There is no doubt that the importance of digital banking continues to rise. Digital technology such as the responsive design of websites, both informational and transactional, is now required and demanded by the customer. While larger financial institutions have had the perceived advantage in this space due to their pockets being significantly deeper, community institutions also need to compete in today’s digital banking landscape. But community FIs can’t afford to “swing and miss” on a technology investment.
“Community institutions are trying to reduce their costs to deliver, and digital channels can theoretically lower costs,” said Annette Braun, Profit Resources Managing Director. “But there are several critical items that should be considered as they create their strategy to implement digital.”
- Understand the clear business objectives. Community institutions must know what they hope to accomplish by entering the digital transformation. “We know of too many situations where companies have made a decision to tackle digital because ‘everyone’s doing it,’” said Tom McGill, Profit Resources Relationship Manager. “They should know why they want to do it and what business objectives it will accomplish for them.”
- Select the correct partner. Financial institutions can evaluate vendors from a few primary angles. They should ask how the solution helps them reach their objectives, how it fits in with current infrastructure and what is the long-term viability of the company. Finally, price is always a component.
- Determine capacity of in-house support. Many community institutions lack the in-house capacity to complete large digital technology projects as everyone still has their “day jobs” to do. “Don’t be afraid to seek out industry expert advice to maximize investment,” advises Braun.
- Get the shop in order. If a community institution is bogged down with inefficient processes, implementing new solutions can make what seem like minor problems into major ones. “By cleaning up current tools and processes, you are clearing a path for the new solution to be successful,” McGill said. “Outdated and manual processes, procedures and policies will have a negative effect on the customer experience, which could lead to reduced adoption rates and ultimately minimize the institution’s ROI.”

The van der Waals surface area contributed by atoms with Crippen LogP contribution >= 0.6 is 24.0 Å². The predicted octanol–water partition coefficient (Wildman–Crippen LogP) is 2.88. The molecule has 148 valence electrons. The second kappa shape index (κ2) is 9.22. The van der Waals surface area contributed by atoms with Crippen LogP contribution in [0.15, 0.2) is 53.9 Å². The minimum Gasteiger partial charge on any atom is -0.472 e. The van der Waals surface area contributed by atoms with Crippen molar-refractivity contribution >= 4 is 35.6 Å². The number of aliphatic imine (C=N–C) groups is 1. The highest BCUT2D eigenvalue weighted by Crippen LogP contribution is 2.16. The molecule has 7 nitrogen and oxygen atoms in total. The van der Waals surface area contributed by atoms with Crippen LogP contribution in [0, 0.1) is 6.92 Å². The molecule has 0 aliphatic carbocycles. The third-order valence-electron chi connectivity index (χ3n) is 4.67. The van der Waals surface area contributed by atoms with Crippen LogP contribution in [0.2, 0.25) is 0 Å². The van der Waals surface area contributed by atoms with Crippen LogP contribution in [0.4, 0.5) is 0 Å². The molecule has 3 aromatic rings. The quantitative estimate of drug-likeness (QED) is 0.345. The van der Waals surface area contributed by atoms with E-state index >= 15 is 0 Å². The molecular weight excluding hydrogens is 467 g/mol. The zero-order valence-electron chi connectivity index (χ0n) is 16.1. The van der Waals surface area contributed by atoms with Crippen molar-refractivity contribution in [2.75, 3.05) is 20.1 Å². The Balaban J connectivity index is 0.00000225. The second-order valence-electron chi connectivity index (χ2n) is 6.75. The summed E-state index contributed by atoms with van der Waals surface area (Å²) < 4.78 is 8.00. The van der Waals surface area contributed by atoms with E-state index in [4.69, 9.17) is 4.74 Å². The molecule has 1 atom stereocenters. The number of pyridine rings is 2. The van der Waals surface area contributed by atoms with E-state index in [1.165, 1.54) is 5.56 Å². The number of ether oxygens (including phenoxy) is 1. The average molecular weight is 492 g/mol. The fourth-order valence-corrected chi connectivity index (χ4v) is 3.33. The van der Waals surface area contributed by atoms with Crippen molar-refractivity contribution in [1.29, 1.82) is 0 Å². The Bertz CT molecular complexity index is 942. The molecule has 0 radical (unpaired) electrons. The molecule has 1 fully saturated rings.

A common example of implementing digital technology today is online account opening. When implementing this solution, Braun and McGill advise:
- Clearly state your business objectives before looking at any software solution. Stated differently: Know your “why.”
- Document your existing workflow. Understand its strengths and weaknesses and which functions in the workflow you are willing to change.
- Start with the customer impact and move backward into your organization to create an end-to-end resulting process.
- Consider multiple vendors. Don’t just rely on your core vendor. While your core vendor may be the best option, don’t automatically assume that they will be.
- Be realistic. Most every digital project will lead to other digital opportunities to optimize the workflow. Be judicious with your efforts so as to not go down a rabbit hole. Remember that without the appropriate sales and marketing support, the digital project will not achieve the hoped-for benefits.
Finally, staff skill sets, training and development should be considered in deploying and supporting the digital channels. Technology alone will not support the channels as customers continue to seek out the human touch.
Profit Resources specializes in identifying profitability improvement areas for financial institutions through revenue growth, cost control, streamlining processes, and effective use of technology. Contact us to learn more about our personalized approach to propel growth and improve profitability.